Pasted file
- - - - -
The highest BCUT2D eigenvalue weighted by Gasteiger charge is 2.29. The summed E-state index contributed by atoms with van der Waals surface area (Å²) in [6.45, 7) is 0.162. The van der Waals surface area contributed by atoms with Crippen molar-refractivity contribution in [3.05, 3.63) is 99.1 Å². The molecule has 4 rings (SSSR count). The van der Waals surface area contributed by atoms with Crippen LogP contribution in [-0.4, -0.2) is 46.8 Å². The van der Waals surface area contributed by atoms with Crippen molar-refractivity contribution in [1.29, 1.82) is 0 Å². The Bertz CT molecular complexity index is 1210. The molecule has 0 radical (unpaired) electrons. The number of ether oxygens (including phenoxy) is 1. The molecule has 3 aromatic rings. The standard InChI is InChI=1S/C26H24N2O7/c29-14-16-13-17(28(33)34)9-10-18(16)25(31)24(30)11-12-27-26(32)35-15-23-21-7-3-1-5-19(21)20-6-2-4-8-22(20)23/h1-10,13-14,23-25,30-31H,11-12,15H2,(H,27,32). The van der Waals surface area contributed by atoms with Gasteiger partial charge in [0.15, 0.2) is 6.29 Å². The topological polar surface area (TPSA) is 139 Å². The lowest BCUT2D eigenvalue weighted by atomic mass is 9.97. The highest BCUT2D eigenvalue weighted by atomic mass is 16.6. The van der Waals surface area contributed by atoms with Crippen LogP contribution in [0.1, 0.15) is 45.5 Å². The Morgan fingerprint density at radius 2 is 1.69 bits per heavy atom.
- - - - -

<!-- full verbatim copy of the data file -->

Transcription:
The highest BCUT2D eigenvalue weighted by Gasteiger charge is 2.29. The summed E-state index contributed by atoms with van der Waals surface area (Å²) in [6.45, 7) is 0.162. The van der Waals surface area contributed by atoms with Crippen molar-refractivity contribution in [3.05, 3.63) is 99.1 Å². The molecule has 4 rings (SSSR count). The van der Waals surface area contributed by atoms with Crippen LogP contribution in [-0.4, -0.2) is 46.8 Å². The van der Waals surface area contributed by atoms with Crippen molar-refractivity contribution in [1.29, 1.82) is 0 Å². The Bertz CT molecular complexity index is 1210. The molecule has 0 radical (unpaired) electrons. The number of ether oxygens (including phenoxy) is 1. The molecule has 3 aromatic rings. The standard InChI is InChI=1S/C26H24N2O7/c29-14-16-13-17(28(33)34)9-10-18(16)25(31)24(30)11-12-27-26(32)35-15-23-21-7-3-1-5-19(21)20-6-2-4-8-22(20)23/h1-10,13-14,23-25,30-31H,11-12,15H2,(H,27,32). The van der Waals surface area contributed by atoms with Gasteiger partial charge in [0.15, 0.2) is 6.29 Å². The topological polar surface area (TPSA) is 139 Å². The lowest BCUT2D eigenvalue weighted by atomic mass is 9.97. The highest BCUT2D eigenvalue weighted by atomic mass is 16.6. The van der Waals surface area contributed by atoms with Crippen LogP contribution in [0.1, 0.15) is 45.5 Å². The Morgan fingerprint density at radius 2 is 1.69 bits per heavy atom.